Articles — 29 July 2014

According to the Center for Disease Control and Prevention, every year approximately 48 million Americans contract some form of food poisoning. Of those, 128,000 are hospitalized and 3000 die. Despite such high numbers, many of the practices of food providers, including supermarkets, are still often sub-par. The main reason for this is the cost and delay required to test all the food sold.

Listeriosis is one of the most common food-borne illness. This year, Whole Foods, Walmart, Wegmans and Trader Joes were all affected by a food recall. In compliance with normal procedure, fruit sold in these supermarkets were placed on the shelves and sold. Only afterwards, when the results of the Listeriosis test came in, did they realize that the Wawona Packing Company in California had sold them contaminated fruit. This required a massive recall of fruit at great expense. It also exposed the public to unnecessary risk of illness.

Current tests for food-borne illness, such a polymerase chain reaction (or PCR), Immunoassay, or bacterial culture method require a small sample of the produce to be sent to a specialized lab, grown into a bigger sample, tests to be conducted, analyzed, and the results reported. This can take anywhere from 8 to 12 regular shifts, during which time the fruit might be served up to friends and family around America.

As seems to often be the case lately, Synthetic Biology provides an elegant solution. A brand-new company called Sample6 has developed what it calls the first the first “in-plant, in-shift, pathogen detection and control system,” known as Sample6 Detect. Sample6 modified a bacteriophage to fluoresce slightly when it infects a Listeria monocytogenes bacterium. A sensitive desktop program can detect this fluorescence from even only a few bacteria. The video below provides a description of the test in more detail.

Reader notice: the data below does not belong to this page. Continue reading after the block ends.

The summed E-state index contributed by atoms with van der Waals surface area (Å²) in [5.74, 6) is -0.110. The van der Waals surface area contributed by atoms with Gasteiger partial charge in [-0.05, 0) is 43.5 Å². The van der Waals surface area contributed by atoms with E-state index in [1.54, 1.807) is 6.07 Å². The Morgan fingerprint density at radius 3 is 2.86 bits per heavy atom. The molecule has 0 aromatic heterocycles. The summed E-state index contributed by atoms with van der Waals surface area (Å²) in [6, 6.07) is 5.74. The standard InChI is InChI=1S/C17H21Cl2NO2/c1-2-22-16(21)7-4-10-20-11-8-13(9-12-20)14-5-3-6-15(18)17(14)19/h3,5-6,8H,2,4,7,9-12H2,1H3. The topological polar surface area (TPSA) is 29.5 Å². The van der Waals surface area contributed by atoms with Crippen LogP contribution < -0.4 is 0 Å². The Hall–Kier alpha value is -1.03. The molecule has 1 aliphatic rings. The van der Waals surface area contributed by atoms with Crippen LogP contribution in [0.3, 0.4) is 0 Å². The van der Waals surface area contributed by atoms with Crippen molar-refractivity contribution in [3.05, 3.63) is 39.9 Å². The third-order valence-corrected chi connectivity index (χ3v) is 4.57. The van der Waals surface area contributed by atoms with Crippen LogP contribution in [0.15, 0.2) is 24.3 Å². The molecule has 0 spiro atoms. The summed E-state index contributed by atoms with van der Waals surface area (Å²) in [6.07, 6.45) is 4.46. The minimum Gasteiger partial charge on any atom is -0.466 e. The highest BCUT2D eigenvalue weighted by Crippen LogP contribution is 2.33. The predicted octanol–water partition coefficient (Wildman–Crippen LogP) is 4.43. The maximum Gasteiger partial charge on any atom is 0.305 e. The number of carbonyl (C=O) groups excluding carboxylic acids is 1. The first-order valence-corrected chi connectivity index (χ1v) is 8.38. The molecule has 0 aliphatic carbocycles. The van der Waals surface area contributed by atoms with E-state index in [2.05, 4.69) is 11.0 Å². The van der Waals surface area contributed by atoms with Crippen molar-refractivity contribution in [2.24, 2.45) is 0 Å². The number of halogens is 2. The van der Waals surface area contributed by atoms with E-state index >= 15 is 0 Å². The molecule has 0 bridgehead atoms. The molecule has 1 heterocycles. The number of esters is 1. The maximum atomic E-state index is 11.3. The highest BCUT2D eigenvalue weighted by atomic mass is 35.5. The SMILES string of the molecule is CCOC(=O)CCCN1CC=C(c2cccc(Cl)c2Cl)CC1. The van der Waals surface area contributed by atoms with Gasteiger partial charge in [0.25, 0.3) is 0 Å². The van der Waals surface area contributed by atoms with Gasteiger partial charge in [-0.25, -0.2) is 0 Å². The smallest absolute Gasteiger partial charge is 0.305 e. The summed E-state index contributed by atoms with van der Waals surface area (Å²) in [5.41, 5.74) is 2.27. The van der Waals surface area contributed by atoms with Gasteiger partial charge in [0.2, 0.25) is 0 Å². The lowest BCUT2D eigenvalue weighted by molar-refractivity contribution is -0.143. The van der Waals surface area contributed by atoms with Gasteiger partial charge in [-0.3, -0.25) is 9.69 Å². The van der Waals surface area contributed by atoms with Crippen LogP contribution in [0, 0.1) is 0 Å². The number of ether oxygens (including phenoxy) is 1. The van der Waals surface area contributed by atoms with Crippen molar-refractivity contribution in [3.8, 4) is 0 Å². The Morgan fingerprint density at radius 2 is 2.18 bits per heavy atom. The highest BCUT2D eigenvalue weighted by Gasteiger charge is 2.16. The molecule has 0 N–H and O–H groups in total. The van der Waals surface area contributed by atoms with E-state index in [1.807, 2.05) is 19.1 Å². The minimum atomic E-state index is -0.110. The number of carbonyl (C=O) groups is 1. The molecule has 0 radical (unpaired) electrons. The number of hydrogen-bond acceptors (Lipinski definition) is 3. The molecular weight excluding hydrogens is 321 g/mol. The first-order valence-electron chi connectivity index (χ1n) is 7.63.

This method has several advantages. It is much faster for two reasons. First, the test does not require a culture of bacteria to be grown, a time-consuming requirement of all other Listeria tests. Secondly, the entire test can take place in-house by installing a testing station somewhere along the production line. This eliminates the need to shift samples and results back and forth between companies, which takes more time and is costly. Additionally, the system tracks all results of tests, providing the company with detailed reports and long-term analytics of the tests being performed.

By employing this test in food plants, companies can save time and money while keeping their customers safer. Ironically, this tests creates a dilemma for several companies. For example, Whole Foods is championing the “GMO: Right to Choose” campaign, whereby they require all their client companies to explicitly label all required foods as GMO and GMO-derived. Installing a permanent GMO-based test may require them to rethink their strategy.

Once again, the new synthetic biology industry provides an effective solution to a problem that has been around for many years. Now it is up to the industry it supports to decide if it is willing to utilize these amazing new tools.


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Dan Lipworth

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